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Navigating Criminal Law With Aghi Balachandran

TamilCulture had the opportunity to sit down with Aghi Balachandran, a highly respected Criminal defense Attorney from Toronto.  Mr. Balachandran has experience representing clients at all levels of court in Ontario. He has hundreds of hours of courtroom experience on his side.  Efficiency and confidentiality are the hallmarks of Mr. Balachandran’s practice. He is involved in the Tamil community and able to help those that speak the Tamil language. Mr. Balachandran completed his Honours Bachelor of Arts at the University of Toronto, majoring in Criminology and Sociology. He subsequently obtained a Juris Doctor from the University of Calgary

 

TC: When did you know that you wanted to be a lawyer and how did you get started? 

I knew that I wanted to be a lawyer at a very early age. I vividly recall a lawyer coming to speak at my high school. He polled the audience on how many of us wanted to enter into law. I remember putting my hand up and being surprised by how many of my classmates did the same. It was then that I realized how competitive it would be.

Having very typical Tamil parents, there was a strong emphasis put on my education and schooling. They steered me away from trying to become the first 120 pound Tamil shortstop in professional baseball and encouraged me to pursue an undergraduate degree that would put me on the path to hopefully, one day becoming a lawyer.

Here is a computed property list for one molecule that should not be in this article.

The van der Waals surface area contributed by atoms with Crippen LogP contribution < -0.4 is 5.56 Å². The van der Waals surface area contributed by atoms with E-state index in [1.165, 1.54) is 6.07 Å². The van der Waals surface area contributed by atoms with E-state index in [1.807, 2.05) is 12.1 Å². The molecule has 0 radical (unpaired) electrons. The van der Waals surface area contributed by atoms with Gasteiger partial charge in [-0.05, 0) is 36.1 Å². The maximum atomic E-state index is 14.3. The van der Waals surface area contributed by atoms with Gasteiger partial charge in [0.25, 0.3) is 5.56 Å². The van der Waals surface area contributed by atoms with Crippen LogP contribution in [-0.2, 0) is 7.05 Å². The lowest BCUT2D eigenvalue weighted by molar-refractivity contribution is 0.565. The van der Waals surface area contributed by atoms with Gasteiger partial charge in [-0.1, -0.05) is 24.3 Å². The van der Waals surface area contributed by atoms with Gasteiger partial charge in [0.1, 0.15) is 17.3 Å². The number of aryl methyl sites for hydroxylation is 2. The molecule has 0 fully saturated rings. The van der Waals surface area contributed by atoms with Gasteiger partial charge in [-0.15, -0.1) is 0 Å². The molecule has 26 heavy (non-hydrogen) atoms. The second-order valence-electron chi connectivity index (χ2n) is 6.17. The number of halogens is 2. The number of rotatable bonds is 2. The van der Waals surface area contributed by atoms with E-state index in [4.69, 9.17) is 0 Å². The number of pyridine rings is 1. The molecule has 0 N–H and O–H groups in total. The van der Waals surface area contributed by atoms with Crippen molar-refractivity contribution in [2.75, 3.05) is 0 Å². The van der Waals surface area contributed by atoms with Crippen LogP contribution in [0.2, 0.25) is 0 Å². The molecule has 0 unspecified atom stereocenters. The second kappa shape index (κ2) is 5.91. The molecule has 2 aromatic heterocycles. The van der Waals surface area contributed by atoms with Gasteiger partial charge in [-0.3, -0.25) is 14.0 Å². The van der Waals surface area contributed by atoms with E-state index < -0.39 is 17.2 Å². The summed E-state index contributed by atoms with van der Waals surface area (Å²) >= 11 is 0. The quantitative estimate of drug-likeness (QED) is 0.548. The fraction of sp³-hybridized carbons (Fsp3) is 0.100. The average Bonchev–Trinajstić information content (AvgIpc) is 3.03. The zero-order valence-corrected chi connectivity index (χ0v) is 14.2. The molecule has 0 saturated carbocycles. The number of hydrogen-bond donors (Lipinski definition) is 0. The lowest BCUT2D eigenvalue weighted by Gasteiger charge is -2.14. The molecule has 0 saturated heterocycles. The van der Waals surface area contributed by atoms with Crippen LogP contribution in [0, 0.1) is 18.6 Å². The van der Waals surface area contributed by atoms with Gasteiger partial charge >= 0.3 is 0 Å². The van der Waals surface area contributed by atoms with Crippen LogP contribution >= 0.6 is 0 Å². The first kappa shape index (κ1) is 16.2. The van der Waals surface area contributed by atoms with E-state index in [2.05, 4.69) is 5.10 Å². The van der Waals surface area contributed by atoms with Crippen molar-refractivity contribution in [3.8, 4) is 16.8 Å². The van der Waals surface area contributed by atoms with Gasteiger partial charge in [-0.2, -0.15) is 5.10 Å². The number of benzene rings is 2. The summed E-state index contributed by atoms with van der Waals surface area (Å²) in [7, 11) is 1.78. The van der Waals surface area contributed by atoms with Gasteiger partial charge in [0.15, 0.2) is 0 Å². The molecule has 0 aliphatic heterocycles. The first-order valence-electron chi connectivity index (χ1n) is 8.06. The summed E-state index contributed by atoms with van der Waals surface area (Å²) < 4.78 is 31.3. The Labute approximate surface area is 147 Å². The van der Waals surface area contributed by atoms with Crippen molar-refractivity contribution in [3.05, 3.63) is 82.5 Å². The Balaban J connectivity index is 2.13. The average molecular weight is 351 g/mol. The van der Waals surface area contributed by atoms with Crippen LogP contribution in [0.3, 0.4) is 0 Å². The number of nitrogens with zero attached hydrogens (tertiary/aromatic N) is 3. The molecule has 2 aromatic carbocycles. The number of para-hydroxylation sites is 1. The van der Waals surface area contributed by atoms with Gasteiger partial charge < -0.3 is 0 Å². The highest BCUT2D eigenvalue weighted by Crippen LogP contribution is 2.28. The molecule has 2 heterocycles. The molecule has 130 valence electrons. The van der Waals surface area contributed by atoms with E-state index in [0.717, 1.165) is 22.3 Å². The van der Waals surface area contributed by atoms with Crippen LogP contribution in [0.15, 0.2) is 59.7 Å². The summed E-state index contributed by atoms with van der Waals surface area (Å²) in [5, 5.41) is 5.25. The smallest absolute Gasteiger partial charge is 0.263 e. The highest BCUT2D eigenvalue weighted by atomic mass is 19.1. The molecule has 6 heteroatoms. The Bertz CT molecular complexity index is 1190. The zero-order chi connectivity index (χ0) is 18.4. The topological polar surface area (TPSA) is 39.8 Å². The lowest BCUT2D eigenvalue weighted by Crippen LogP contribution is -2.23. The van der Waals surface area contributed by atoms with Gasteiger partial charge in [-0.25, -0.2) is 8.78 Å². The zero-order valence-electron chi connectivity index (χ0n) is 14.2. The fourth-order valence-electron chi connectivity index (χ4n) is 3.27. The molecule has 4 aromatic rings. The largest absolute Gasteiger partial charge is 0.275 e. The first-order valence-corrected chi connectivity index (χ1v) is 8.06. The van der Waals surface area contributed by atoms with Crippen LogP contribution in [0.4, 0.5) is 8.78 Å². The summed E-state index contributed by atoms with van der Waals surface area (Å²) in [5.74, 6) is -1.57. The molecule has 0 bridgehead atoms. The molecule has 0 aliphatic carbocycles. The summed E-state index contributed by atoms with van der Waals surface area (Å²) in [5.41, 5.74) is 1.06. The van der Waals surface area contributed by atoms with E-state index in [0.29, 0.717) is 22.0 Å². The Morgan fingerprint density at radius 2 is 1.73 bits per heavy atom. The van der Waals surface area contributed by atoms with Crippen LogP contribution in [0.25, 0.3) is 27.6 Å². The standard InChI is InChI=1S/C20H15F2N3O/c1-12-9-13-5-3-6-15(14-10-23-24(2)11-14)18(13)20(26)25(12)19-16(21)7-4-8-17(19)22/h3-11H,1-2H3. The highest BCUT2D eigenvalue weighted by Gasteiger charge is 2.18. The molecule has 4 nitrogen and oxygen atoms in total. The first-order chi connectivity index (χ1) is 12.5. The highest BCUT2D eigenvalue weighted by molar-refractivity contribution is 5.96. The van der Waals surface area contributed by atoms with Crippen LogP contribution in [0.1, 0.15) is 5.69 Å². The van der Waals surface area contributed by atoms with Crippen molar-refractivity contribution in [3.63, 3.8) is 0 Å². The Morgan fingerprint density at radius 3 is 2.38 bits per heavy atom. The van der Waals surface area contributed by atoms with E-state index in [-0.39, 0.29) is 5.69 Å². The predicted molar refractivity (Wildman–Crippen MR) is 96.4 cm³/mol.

By taking criminology at the University of Toronto, I got to learn from some brilliant criminal defence lawyers who filled me with a passion for law and defending people who need someone to fight for them. At that point there was no turning back- I knew that I would become a defence lawyer.

 

 TC: How did you get your job? What jobs and experiences have led you to your present position?

I got my job by creating it. I started my own practice the day after I got called to the bar and haven`t looked back since.  Working with various lawyers early in my career, I saw that I would be able to create the practice that I wanted to create and take on the types of cases that I was passionate about only by being my own boss. The early years were tough. Not only did I have to deal with the usual learning curve of a junior lawyer, but I had the added burden of developing a new business. Luckily, I was given lots of sage advice from experienced lawyers. The most important of which was that if you are going to have only a few cases under your belt, you have to make sure to devote 500% more time to them than the other lawyers out there. I've made sure to maintain that attitude even as my firm as grown. My advice to anyone starting their own businesses- do quality work and that will be all the marketing that you need.

 

TC: Describe a pivotal moment in your journey to pursue this profession.

A pivotal moment in my journey was Watching Matthew Mcconaughey’s big speech at the end of 'A Time to Kill' for the first as a kid.